Research Projects at KCU
In a clinical trial, a Yale team treated 10 sarcoidosis patients with tofacitinib, a Janus kinase (JAK) inhibitor normally used to treat rheumatoid arthritis and other autoimmune diseases. The study of the trial and results was published on June 6, 2022. KCU-Joplin 4th Year Student Doctor Abigale Clark was an additional co-author of the study. Treating sarcoidosis with JAK inhibitor shows promise in clinical trial
A Kansas City University research team led by Robert Arnce, MD, assistant professor of Emergency Medicine, recently completed and published a retrospective observational study evaluating how the presence of hypothyroidism affects outcomes in septic patients.
The study, published on Cureus.com in February 2022, Outcome Comparisons Between Septic Patients With and Without Secondary Diagnosis of Hypothyroidism From a Rural Midwest Hospital, provides details of sepsis morbidity and mortality rates, which have remained high despite recent developments in clinical guidelines aimed to curtail this disease process. Understanding how sepsis interacts with co-morbidities and pre-existing disease states is necessary for improving sepsis treatment. Accounting for specific pre-existing conditions in the treatment of sepsis patients may not only improve patient outcomes but also reduce health-care costs by preventing possible complications.
Cureus.com, based in San Francisco, California, is an open-access medical journal whose mission is to leverage the power of the internet through a crowdsourced community platform to share and promote published medical knowledge.
KCU Faculty and Student Doctors Invited to Review Literature in the Field of Nuclear Receptor Research
Published November 2021 in Cells, a peer-reviewed journal, this invited review of the ligand-activated nuclear receptor superfamily member Pregnane X Receptor (PXR, NR1I2) was completed by a team of MKRC & KCU staff. The team included KCU faculty members Dr. Robert Rogers and Dr. Jeff Staudinger as well as eleven (11) student doctors, and the review is published in the Cells special themed issue Current Trends in pregnane X receptor Research. Read the review here: The Interface between Cell Signaling Pathways and Pregnane X Receptor.
The review opportunity allowed the KCU faculty and student doctors to form a cohesive team and expand their scientific knowledge about nuclear receptor signaling in pathological disease states. The exercise also gave a number of KCU student doctors the rigorous experience of writing and editing an invited review article and first-hand experience of the effort it takes to publish in a scientific peer-reviewed journal.
Congratulations to the KCU team for this invited review of recent literature! The peer-reviewed journal Cells also published an earlier KCU team's study in nuclear receptor research in their special October 2020 issue (see info below).
Published October 2021 in Biomedicines MDPI, an internationally renowned journal, with an impact factor of six, Andrew Sulaiman, PhD, KCU third-year osteopathic medical student, assembled and led a research team of KCU student doctors including Rohith Kandunuri, Vishak Vinod and Sai Chilumula. They reviewed TGF-β signaling and its importance in patient prognosis for those diagnosed with triple-negative breast cancer.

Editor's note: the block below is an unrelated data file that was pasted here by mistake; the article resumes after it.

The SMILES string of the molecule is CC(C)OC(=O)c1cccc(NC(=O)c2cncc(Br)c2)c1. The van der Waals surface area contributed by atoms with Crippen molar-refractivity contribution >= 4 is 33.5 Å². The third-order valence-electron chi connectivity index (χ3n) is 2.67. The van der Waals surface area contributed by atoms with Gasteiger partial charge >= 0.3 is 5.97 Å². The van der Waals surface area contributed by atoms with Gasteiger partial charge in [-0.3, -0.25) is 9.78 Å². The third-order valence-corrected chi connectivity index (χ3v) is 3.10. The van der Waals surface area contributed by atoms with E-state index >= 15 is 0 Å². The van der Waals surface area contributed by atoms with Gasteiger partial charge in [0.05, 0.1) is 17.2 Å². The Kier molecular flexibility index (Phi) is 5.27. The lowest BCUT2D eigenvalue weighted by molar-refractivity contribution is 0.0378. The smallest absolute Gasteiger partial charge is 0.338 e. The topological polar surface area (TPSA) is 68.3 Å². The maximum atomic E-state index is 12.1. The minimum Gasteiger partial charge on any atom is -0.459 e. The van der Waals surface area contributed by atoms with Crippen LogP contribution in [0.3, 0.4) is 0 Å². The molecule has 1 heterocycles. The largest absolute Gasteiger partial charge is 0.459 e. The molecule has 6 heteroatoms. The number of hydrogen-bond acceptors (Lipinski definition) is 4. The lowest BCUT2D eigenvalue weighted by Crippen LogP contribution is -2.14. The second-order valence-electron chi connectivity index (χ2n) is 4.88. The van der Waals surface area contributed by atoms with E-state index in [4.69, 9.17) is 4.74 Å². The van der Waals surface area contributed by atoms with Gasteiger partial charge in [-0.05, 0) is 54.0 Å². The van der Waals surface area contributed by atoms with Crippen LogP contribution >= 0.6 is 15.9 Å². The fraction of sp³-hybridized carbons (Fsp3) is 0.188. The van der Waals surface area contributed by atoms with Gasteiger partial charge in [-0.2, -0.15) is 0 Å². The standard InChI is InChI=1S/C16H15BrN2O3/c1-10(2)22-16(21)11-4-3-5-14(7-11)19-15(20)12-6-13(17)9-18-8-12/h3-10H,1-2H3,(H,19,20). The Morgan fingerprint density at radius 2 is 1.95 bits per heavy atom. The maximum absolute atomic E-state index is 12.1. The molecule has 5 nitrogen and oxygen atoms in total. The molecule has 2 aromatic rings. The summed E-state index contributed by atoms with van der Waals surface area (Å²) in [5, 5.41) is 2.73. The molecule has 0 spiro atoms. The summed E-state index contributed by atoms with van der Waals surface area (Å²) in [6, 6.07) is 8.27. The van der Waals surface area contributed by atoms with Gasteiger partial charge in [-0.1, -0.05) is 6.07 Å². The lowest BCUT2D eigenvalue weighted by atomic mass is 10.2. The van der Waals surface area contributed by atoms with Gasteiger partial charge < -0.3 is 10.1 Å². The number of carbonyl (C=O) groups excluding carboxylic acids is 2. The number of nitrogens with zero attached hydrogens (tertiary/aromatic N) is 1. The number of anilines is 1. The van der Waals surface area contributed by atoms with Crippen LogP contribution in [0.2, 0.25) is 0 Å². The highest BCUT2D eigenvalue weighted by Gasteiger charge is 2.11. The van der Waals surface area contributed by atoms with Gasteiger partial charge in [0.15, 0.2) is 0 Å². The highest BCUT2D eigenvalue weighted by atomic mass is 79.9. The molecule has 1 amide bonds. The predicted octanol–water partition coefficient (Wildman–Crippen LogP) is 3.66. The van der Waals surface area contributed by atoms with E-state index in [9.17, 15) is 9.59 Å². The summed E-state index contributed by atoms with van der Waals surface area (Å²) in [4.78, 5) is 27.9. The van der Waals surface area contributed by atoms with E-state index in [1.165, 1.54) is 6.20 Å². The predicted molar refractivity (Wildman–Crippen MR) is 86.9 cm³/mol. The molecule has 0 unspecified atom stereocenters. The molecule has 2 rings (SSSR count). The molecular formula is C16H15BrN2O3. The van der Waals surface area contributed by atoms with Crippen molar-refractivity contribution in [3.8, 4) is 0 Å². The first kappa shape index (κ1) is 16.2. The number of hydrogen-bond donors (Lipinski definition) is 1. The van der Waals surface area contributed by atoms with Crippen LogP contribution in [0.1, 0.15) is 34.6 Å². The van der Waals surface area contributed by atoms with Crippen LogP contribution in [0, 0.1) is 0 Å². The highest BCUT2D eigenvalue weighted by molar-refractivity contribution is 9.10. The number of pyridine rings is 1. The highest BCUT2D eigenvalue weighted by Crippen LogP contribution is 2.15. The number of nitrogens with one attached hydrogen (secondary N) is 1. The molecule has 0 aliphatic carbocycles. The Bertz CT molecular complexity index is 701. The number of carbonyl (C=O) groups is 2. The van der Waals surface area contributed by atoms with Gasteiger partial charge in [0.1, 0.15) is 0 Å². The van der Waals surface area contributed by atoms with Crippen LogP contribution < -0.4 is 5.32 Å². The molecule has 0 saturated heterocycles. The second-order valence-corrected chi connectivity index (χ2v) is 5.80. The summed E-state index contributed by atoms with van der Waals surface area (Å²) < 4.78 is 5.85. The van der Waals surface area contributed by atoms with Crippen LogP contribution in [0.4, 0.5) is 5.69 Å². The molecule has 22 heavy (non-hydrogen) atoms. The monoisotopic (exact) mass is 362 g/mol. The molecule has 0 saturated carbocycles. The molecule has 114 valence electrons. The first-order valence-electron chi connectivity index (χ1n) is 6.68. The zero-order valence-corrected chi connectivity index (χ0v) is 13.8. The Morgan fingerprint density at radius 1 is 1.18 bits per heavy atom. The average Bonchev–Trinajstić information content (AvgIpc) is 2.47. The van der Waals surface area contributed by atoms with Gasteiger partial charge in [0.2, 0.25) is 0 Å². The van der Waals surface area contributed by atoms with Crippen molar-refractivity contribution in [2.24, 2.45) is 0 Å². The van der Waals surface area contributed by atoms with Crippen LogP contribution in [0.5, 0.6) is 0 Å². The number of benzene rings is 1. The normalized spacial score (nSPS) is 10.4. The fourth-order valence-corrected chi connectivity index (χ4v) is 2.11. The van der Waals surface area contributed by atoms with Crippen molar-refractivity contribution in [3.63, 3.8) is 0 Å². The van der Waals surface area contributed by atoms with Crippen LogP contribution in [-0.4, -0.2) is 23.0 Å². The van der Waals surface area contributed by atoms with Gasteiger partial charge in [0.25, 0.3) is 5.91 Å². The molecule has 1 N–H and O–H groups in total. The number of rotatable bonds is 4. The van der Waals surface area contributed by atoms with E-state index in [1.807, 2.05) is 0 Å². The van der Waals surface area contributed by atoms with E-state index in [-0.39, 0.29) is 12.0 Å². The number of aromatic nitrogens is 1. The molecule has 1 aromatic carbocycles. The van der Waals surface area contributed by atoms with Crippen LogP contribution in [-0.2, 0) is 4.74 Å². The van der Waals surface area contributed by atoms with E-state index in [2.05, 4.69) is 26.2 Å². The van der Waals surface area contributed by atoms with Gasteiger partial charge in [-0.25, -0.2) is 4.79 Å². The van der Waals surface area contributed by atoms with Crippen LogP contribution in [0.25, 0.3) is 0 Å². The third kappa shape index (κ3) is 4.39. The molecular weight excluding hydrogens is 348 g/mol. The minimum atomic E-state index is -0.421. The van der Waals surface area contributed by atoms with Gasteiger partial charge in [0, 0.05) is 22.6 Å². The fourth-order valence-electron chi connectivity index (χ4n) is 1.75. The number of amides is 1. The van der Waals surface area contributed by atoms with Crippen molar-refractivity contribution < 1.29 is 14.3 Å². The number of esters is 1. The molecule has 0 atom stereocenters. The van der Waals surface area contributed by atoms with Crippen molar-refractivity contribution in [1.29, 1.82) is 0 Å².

“This article reviewed TGF-β signaling and its importance in breast cancer patient prognosis. Additionally, we stratified a database of 1083 breast cancer patients and found that the TGF-β was specifically upregulated in triple-negative breast cancer patients and its expression was associated with substantially reduced patient outcomes,” he explained. “This is important as right now, there are no specific therapies for the treatment of triple-negative breast cancer patients. Identification of TGF-β as a potential target for this disease may lead to novel therapeutic approaches. We further highlighted preclinical and clinical trials using TGF-β inhibitors for further investigation.” View the published research: Clinically Translatable Approaches of Inhibiting TGF-β to Target Cancer Stem Cells in TNBC.
KCU Faculty and Students Publish Research and Development for Sterilization and Sanitizing of 3D-printed PPE
When the COVID-19 pandemic exposed serious deficiencies in the national supply of PPE, Kansas City University faculty and students faced the challenge with ingenuity. In collaboration with Missouri Southern State University and Nemotech 3D Printing, LLC, Drs. Jeff Staudinger and Brad Creamer led research together with KCU College of Medicine students to create a 3D-printed N95-like mask using a polypropylene starting material. The results of their study proved that 3D-printed polypropylene is effectively sterilized in an autoclave, and can also be effectively sanitized with household cleaners such as bleach or hydrogen peroxide, and can thus be re-used.
Results of their research have the potential to support health care workers needs for PPE in the event of another pandemic, and could help mitigate the copious amount of medical waste brought about by single-use paper masks. Additionally, the versatile nature of polypropylene starting material has the potential for use in the manufacture of other medical devices that are now single use, or are in short supply during a pandemic should they be needed in the future.
Their work was published on June 11, 2021, in BioMed Central - 3D Printing in Medicine.
Jennifer Dennis-Winslow, PhD, associate professor in KCU’s Department of Anatomy, worked with multiple colleagues and members within their professional organization, the American Association for Anatomy (AAA). The team developed a study that evaluated immediate changes (March-May) in Anatomy education across the United States in response to the Covid-19 pandemic. They are currently working on Part 2 of this study to evaluate changes implemented from June-Dec. Read the study, published online December 30, 2020.
KCU professor of pharmacology and chair of basic sciences Dr. Jeff Staudinger promotes KCU-Joplin student research work on his YouTube channel. His students work on research projects that can provide greater context for, or help inform, current health care scenarios in our country or around the globe. The most recent playlist on Dr. Staudinger's channel tackles opioid use: Improving Health Outcomes in Patients with Opioid Use Disorder.